VII and constitutional claims under 42 U.S.C. § 1983. 28 U.S.C. § 1331 grants federal
district courts subject-matter jurisdiction over all claims“arising under” federal law. Thus, the
Court clearly possesses subject matter jurisdiction because Plaintiff’s Complaint presents
questions of federal law.
Plaintiff further fails to offer any caselaw holding that a Defendant must invoke the
Court’s subject matter jurisdiction before appearing in a case. It is to Plaintiff’s Complaint
that the Court looks to determine its subject matter jurisdiction not Defendant’s invocation of
subject matter jurisdiction. Therefore, the Court agrees with the Magistrate Judge that
Defendant’s failure to invoke the Court’s subject matter jurisdiction does not deprive the
Court of the same nor does it prohibit Defendant’s counsel from appearing before the Court.
The Magistrate Judge further determined Plaintiff’s argument that he had no duty to
serve Defendant a copy of the “instant action” because Defendant failed to appear or answer
has no merit because Plaintiff failed to properly serve Defendant initially. While an entry of
default was originally docketed in the case, upon motion of Defendant to set aside the entry of
default, the Court granted the motion once Defendant established that he was never properly
served. Thus, Defendant did not fail to answer but did subsequently answer the Complaint
once service was properly executed upon him. Moreover, the docket demonstrates that
Defendant’s counsel entered their notice of appearance on March 27, 2020. Therefore, the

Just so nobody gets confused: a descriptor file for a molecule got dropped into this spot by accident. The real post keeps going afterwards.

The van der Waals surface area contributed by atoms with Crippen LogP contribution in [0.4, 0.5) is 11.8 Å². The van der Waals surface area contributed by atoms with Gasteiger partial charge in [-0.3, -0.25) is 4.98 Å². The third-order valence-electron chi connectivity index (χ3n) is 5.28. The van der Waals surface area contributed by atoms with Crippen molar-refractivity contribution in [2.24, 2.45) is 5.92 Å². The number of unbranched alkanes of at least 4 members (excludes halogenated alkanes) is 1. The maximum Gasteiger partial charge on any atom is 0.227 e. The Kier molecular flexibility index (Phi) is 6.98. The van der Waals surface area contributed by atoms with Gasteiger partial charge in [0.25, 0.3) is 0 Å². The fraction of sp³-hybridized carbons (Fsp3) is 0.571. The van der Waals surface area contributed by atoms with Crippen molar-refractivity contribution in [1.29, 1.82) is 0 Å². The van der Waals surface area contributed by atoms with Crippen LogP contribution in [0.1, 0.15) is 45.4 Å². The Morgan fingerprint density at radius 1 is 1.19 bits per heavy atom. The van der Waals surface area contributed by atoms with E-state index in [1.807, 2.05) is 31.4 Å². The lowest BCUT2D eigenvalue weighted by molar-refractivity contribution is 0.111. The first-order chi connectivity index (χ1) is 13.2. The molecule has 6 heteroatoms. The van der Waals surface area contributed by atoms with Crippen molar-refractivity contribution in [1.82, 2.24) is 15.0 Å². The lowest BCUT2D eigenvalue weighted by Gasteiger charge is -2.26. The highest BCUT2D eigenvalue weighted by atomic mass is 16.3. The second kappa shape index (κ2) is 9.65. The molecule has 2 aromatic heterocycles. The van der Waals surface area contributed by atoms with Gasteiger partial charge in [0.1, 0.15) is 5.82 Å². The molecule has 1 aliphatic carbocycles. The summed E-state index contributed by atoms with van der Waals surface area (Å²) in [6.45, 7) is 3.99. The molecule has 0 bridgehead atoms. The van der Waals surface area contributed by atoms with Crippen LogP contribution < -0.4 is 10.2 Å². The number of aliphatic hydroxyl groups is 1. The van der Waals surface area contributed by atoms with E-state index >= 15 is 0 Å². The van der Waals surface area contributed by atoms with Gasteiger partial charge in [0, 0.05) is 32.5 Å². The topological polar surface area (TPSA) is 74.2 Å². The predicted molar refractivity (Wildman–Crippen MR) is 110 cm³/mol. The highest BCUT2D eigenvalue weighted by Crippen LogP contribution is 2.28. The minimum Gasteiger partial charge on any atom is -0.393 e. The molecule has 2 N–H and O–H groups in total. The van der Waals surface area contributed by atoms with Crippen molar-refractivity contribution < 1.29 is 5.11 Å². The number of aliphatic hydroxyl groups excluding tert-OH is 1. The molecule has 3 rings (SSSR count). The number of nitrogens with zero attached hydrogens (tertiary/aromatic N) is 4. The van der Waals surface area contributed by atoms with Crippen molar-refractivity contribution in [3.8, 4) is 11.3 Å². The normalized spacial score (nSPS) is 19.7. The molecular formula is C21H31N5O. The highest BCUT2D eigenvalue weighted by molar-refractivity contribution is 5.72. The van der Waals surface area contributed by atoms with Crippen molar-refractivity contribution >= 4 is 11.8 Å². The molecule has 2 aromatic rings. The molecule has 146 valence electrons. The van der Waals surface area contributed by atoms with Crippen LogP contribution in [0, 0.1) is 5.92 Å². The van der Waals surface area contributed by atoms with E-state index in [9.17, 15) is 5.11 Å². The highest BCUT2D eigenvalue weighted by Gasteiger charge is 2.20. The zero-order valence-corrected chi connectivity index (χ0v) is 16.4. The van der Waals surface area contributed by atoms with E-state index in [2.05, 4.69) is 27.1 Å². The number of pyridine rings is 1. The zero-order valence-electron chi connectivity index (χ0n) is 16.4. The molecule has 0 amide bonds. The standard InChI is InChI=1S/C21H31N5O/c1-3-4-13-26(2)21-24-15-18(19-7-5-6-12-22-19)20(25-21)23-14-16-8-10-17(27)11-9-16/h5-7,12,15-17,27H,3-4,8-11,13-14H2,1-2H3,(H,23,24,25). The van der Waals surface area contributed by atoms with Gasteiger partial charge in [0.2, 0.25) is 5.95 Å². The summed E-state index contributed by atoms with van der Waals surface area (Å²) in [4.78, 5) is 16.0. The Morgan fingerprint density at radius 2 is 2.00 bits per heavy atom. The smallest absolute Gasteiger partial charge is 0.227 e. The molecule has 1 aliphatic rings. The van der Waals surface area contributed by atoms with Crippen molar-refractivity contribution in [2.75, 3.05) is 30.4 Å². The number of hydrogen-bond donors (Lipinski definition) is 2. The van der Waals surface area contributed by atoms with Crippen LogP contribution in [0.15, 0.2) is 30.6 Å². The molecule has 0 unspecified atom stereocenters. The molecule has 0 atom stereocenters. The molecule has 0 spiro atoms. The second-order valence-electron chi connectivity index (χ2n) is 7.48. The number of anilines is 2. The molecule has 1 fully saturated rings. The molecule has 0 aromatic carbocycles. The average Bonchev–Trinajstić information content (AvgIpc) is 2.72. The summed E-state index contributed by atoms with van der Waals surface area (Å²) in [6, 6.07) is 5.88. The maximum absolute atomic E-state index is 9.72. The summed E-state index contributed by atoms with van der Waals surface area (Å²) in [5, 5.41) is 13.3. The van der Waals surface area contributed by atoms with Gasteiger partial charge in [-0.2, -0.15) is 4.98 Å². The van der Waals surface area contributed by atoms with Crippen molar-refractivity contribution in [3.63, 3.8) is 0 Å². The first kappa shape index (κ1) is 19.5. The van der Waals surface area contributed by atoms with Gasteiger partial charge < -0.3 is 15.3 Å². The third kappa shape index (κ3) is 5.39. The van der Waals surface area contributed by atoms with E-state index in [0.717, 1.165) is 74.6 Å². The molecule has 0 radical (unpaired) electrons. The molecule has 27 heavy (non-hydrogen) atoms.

Magistrate Judge recommends and the Court agrees that Plaintiff’s arguments on Defendant’s
alleged failure to answer and failure to appear lack merit.
Finally, the Magistrate Judge recommends the Court find Plaintiff’s lack of Due
Process argument fails because both Federal Rules of Civil Procedure and the Court’s Local
Rules require all motions be in writing. Federal Rule of Civil Procedure 7(b)(1)(a) and the
Local Civil Rule 7.1(b) provide that all motions, unless made during a hearing or trial, must
be in writing. Plaintiff provides no authority for his assertion that he has a Due Process right
to oral motions. The Court agrees with the Magistrate Judge that the plain language of the
Federal Rules of Civil Procedure and Local Rules require motions be in writing unless
otherwise authorized by the Court. Moreover, Plaintiff fails to argue that he was unable to
submit a written motion. Thus, he cannot demonstrate any prejudice.
Finally, Plaintiff has not filed any objections to the Magistrate Judge’s Report and
Recommendation. “The election not to file objections to the Magistrate Judge's report
releases the Court from its duty to independently review the record.” Godwin v. Tuscola Cty.
Ct., No. 20-12012, 2020 WL 6161257, at *1 (E.D. Mich. Oct. 21, 2020) citing Thomas v.
Arn, 474 U.S. 140, 149 (1985). “The failure to file objections to the report and
recommendation waives any further right to appeal.” Id.
Therefore, for the foregoing reasons, the Court adopts the Magistrate Judge’s
unobjected to Report and Recommendation and denies Plaintiff’s Motion to Strike.
IT IS SO ORDERED.
/s/Christopher A. Boyko
CHRISTOPHER A. BOYKO
Senior United States District Judge